Torture and Death in Syrian Prisons

In a recently published report by Amnesty International, it has been discovered that at least 17,723 people have died in custody in Syrian prisons since March 2011. This, the article states, is around “300 deaths per month” - not counting the much larger reality of all those people who have been abducted or are “missing”.

A Culture of Violence

The death penalty is arguably wrong on the basis that it goes against a fundamental human rights principle enshrined in the Universal Declaration of Human Rights (UDHR), and that is the right to life. The death penalty could also be considered a form of torture, another right [to live a life free from torture] that is enshrined in the UDHR in 1948. Yet across the world, and across the United States, the death penalty is continually used as a form of punishment, and of justice.

Wartime Rape: The Path of Justice for Victims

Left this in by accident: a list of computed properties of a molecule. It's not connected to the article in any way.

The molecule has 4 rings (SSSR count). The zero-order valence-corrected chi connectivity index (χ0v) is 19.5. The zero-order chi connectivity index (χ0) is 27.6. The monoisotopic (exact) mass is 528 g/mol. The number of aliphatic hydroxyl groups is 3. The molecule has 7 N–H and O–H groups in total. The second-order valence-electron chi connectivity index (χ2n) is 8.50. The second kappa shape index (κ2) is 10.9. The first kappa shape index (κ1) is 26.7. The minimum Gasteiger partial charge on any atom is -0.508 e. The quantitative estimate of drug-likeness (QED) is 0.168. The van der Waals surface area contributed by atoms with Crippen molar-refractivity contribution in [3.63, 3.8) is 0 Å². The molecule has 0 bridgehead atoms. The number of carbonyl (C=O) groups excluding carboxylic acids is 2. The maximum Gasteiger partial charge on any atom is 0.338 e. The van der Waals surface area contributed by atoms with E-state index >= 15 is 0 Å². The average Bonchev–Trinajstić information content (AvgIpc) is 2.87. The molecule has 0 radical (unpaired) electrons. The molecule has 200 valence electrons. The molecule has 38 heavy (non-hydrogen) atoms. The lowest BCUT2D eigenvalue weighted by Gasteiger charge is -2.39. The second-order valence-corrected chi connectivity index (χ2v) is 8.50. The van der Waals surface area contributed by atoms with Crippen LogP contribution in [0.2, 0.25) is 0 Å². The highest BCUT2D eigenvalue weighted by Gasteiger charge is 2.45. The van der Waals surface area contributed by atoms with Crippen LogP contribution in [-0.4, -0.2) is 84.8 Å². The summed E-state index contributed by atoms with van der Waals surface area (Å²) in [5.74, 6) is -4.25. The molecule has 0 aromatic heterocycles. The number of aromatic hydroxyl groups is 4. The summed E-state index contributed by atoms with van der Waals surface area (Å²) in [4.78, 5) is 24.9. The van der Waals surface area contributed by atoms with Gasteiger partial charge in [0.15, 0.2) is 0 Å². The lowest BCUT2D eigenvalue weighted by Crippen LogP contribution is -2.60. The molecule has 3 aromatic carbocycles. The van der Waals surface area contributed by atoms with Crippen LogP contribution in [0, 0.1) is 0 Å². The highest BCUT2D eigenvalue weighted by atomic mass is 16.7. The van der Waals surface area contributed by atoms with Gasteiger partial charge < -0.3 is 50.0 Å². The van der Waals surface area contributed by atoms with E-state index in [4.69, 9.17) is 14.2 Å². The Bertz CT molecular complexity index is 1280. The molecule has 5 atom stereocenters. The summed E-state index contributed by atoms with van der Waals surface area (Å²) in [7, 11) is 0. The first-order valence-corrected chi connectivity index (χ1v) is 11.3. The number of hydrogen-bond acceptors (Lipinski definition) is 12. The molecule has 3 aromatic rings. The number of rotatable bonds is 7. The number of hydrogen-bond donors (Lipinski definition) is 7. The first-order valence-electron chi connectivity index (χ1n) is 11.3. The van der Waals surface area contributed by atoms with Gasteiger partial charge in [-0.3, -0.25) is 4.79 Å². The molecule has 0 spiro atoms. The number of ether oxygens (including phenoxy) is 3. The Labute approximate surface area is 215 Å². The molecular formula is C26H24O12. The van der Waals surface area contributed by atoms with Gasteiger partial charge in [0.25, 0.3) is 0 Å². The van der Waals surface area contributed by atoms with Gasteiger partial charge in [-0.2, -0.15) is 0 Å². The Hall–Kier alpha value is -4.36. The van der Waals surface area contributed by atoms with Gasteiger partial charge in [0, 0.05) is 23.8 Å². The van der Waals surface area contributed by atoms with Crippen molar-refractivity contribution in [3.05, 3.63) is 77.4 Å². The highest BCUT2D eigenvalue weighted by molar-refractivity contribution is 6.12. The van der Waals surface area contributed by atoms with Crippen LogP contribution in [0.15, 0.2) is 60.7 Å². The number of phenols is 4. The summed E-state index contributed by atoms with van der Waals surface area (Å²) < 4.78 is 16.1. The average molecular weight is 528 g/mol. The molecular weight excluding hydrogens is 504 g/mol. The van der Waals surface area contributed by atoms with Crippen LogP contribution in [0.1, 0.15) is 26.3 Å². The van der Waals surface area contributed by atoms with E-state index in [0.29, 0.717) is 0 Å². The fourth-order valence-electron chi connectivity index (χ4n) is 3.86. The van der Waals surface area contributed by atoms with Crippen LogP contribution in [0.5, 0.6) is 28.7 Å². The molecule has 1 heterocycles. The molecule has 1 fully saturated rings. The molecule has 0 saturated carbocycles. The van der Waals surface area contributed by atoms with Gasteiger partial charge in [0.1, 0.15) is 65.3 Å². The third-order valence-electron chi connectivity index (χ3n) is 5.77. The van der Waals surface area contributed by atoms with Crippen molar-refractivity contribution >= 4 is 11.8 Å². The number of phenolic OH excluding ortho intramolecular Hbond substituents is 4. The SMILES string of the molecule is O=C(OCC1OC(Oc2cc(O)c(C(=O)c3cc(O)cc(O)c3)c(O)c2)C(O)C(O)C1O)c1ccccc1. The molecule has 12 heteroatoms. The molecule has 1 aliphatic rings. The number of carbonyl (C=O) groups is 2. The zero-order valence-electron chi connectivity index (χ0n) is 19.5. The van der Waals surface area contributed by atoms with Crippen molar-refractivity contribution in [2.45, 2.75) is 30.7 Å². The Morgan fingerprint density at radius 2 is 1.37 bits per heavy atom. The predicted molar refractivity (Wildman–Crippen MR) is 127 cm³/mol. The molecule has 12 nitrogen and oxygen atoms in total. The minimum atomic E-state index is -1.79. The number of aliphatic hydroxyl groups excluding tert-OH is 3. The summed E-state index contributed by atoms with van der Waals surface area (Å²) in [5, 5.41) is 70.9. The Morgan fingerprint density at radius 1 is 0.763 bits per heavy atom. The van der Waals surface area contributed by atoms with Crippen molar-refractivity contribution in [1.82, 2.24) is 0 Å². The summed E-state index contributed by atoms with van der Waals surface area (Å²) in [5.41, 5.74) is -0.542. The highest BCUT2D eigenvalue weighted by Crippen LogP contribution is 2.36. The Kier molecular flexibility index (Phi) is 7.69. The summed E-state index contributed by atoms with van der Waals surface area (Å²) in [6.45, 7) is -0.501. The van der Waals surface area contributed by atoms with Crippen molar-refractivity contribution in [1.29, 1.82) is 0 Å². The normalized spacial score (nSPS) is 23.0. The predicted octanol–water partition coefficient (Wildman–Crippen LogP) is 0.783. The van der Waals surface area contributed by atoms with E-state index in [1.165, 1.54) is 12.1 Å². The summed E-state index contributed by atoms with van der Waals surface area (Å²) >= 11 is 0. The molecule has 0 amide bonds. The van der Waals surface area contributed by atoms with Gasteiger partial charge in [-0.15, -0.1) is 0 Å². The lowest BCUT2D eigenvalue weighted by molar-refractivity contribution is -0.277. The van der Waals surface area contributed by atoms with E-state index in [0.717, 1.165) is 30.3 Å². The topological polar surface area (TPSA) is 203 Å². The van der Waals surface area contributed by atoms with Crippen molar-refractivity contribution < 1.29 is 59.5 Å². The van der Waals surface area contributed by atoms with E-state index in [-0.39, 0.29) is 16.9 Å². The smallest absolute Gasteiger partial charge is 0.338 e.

Rape has been endemic in war for centuries, used as an instrument of torture, humiliation and control against both men and women. Brutalised, these victims often suffer not only personal violation and trauma, but also stigmatisation and rejection from their communities, families and society as a result. Individuals borne from rape similarly suffer in many countries from Europe to Africa. For the first time, the International Criminal Court has indicted an individual Congolese warlord for the widespread rapes that were committed by his soldiers.

U.S. Human Rights Report Condemns Abuses Abroad

On Wednesday, the State Department released its annual report of human rights around the globe. The report claims that human rights conditions are worsening in countries such as Russia and China, where repression of dissidents, journalists, protestors, and religious minorities is rising. The State Department also emphasized the critical nature of the human rights situation in the Middle East, pointing to Syria as an example of the consequences of human rights violations.


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